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Sitting with a Celebrity: The Making of a Wax Figure

  • Wednesday 10th April 2019
  • wax figure, behind the scenes

Making Waxwork News

Many tourist attractions come and go, but Madame Tussauds has been in business for nearly two centuries, with the very first museum opening in London in 1835. Since then, we’ve expanded around the world, opening Madame Tussauds Sydney in 2012.

The Real Madame Tussaud

It might surprise you to learn Madame Tussaud was a real person, born in France in 1761. She worked with renowned physician, Philippe Curtius, making anatomical wax sculptures of organs. It sounds gory, but her talent was exceptional, and the beauty was in the detail. Wax models needed to be realistic, or there could be life or death consequences. Madame Tussaud eventually inherited the entire collection of wax body parts, death masks and lifelike copies of the heads of politicians and royalty; some of whom had lost their heads during the French Revolution. With a good head for business, she shipped the whole lot off to London and opened the very first Madame Tussauds Wax Museum. It was a time before photography was commonplace, so people had no idea what famous people looked like! They flocked in their thousands to stare at Marie Antoinette, Robespierre and other notable names of the era.

How It’s Done

Stage One of making a wax model takes 800 hours. That’s over a month! First come the measurements; hundreds of them, from the length of the eyebrows to the width of the nostrils. The skeleton is created from metal, then the model of the head is shaped with clay. At this point, the model looks nothing like your favourite celebrity (even without makeup). Lastly, it’s time to get busy moulding with the hot wax. 

It Won’t Happen Overnight

Stage Two is where the detail begins. Teeth and eyes are added to the model, and then it’s all about skin and hair. You probably have a vague idea of your favourite celebrity’s hairstyle; short or long, blonde, red, or curly. But to a Madame Tussaud artist, every hair matters. Each strand is individually inserted into the scalp of the wax model, in a process which takes up to 5 weeks to complete.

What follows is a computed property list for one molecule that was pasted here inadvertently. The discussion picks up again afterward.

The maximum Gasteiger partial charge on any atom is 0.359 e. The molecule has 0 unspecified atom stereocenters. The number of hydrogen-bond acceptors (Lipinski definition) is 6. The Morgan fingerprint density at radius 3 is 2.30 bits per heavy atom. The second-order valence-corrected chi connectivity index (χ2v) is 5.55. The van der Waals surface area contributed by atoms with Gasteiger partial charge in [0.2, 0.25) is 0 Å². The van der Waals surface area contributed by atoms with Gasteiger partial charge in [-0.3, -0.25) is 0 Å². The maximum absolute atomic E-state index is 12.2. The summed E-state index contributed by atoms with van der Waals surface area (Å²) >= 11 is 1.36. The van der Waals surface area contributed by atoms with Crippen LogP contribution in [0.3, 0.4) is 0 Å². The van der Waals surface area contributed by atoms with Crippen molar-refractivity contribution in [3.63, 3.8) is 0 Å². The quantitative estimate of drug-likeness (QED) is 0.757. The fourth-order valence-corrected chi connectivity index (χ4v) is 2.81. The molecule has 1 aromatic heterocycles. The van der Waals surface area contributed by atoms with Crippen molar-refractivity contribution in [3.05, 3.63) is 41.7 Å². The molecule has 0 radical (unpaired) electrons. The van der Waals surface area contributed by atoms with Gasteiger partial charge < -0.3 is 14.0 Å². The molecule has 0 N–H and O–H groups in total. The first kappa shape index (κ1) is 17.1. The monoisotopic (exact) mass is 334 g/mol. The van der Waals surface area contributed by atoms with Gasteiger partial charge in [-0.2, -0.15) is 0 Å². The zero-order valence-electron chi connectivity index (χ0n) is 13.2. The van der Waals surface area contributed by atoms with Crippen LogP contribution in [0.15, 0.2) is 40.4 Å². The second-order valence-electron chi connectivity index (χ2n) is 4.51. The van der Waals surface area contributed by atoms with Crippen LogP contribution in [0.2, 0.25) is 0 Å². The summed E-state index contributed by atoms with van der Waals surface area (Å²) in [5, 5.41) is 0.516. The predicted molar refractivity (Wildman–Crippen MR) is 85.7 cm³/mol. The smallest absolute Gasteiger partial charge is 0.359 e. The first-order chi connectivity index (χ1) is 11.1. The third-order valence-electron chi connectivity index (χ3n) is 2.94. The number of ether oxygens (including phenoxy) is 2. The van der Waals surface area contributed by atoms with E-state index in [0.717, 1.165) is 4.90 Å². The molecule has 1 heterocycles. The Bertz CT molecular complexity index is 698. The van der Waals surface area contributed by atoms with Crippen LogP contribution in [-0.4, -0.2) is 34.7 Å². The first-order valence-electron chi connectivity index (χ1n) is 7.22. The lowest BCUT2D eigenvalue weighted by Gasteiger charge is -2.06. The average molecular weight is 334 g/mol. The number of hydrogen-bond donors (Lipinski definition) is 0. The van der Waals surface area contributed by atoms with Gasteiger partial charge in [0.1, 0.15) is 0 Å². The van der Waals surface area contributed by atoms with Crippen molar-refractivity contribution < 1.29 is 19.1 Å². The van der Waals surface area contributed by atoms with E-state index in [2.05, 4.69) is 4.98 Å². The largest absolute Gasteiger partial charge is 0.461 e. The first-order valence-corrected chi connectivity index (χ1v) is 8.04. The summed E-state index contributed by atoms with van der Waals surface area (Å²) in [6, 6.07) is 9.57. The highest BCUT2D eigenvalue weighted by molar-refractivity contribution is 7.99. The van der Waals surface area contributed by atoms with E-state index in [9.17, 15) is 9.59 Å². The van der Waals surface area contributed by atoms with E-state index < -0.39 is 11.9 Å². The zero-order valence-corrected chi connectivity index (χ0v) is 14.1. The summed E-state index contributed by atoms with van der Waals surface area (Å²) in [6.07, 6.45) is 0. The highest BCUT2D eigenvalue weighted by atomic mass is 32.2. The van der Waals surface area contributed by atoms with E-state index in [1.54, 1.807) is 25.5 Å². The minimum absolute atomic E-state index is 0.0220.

Up Close

Next comes makeup, using brushes that are quite similar to your makeup brushes, except they’re used to apply layers of oil paint. As the colour builds up, tones are adjusted for an exact match with the subject’s skin. If only it were this easy to achieve a perfect complexion!

The Unmentionables

We always get asked about celebrities’ ‘private’ measurements. The answer is simple. Yes, we do know many of the vital statistics. And no – we won’t share. We respect their privacy, and we wouldn’t want to disappoint you anyway.

Moving Parts

Madame Tussauds is moving into the future, which means your visit is no longer a static experience. Our figures now feature moving parts; see Superman heave and lift a helicopter. Then there’s everyone’s favourite, Rebel Wilson, who will talk to you as you approach, using a motion sensor. Who knows what moving figure will be arriving next?!

From humble beginnings, Madame Tussauds has grown into a popular international tourist attraction: Hong Kong, Shanghai, Washington, Berlin, and other cities around the world. In 2012, Madame Tussauds Sydney opened its doors, soon becoming one of the city’s top spots. From international sporting stars to a who’s who of Sydney, come and meet your favourite celebrities face to face.

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